Advertising the Studio

By the 1880s, the photographic world was a whirl of enterprise and competition. Every opportunity was  seized by photographers  to promote their services to as wide a range of customers as possible. One way in which this was achieved was to advertise on the reverse of the images they captured, another was to get the local press onside. What follows is a prime example of how photographers reached out to the local community.

In 1881, the    Norwood, Forest Hill, Dulwich and District Illustrated carried a written advertisement for a local business. The enterprise in question was a photography studio, managed by  Mr C. Schofield of 19 Beckenham Road, Penge.

The article gives a potted biography of Mr Schofield’s career to date, four years after he took over the premises on Beckenham Road, as well as a discription of the already well-established premises.  ‘Conveniently situated’ across from the local railway station, it boasted an entrance ‘effectively adorned with glass showcases’ , displaying some ‘splendid specimens of artistic photography’. The studio itself was to the rear of the building and fitted out for the ‘production of high-class portraits’.

Mr Schofield had soon established a reputation as a ‘skilful and experienced ‘ photographer, with a ‘thorough practical and scientific’ knowledge of his trade. Not only could personal portraits be produced but also outdoor views, all at ‘extremely moderate charges’ for the superior class of work produced. ‘Enlargements, reproductions and copies’ could also be supplied by the Penge studio, enjoying as it did ‘a favourable and widespread reputation’. Mr Schofield is described as ‘artistic and cultivated’ as well as ‘energetic  and capable’. It seems his business acumen knew no bounds and he was destined to enjoy further success in his future dealings with his clientele.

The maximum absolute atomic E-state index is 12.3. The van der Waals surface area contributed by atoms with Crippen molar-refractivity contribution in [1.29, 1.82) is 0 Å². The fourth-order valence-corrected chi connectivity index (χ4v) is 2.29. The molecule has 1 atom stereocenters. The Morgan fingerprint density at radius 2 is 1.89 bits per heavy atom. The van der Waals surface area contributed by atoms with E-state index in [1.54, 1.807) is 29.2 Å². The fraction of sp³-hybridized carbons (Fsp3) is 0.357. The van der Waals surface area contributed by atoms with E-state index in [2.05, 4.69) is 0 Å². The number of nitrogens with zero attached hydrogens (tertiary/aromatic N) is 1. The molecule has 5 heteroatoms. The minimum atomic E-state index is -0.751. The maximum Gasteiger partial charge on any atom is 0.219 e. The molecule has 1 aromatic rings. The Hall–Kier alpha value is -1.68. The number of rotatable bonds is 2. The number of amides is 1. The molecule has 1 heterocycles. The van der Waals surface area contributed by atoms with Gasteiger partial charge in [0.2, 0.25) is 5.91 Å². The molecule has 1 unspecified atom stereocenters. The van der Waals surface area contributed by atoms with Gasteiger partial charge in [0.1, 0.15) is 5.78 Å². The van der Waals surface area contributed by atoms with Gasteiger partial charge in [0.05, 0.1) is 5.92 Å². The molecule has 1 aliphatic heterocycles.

Sadly, Mr C Schofield is not among my collection of photographers. However, I have included  views of a few other studios from trade cards of the time.

Byrons of Nottingham
In this advert, some of the photographers work is displayed in the studio windows.

Published by qvictoria

A collector of Victorian photographs for many a long year. I'm interested in both the individual photographs and the studio advertising on the 'backs' of the images, Victorian graphic design at its most varied and interesting. My collection of "cartes de visite" photographs is housed in plastic pockets within a series of albums, numerically arranged in order as they are acquired. There are now roughly 3000 photographers and images in all. I use directories, newspapers and genealogical information to research the life and work of each photographer and their studio but there aren't enough hours in the day. This photo is one of my collection, chosen for the gentle expression in the face of the sitter.

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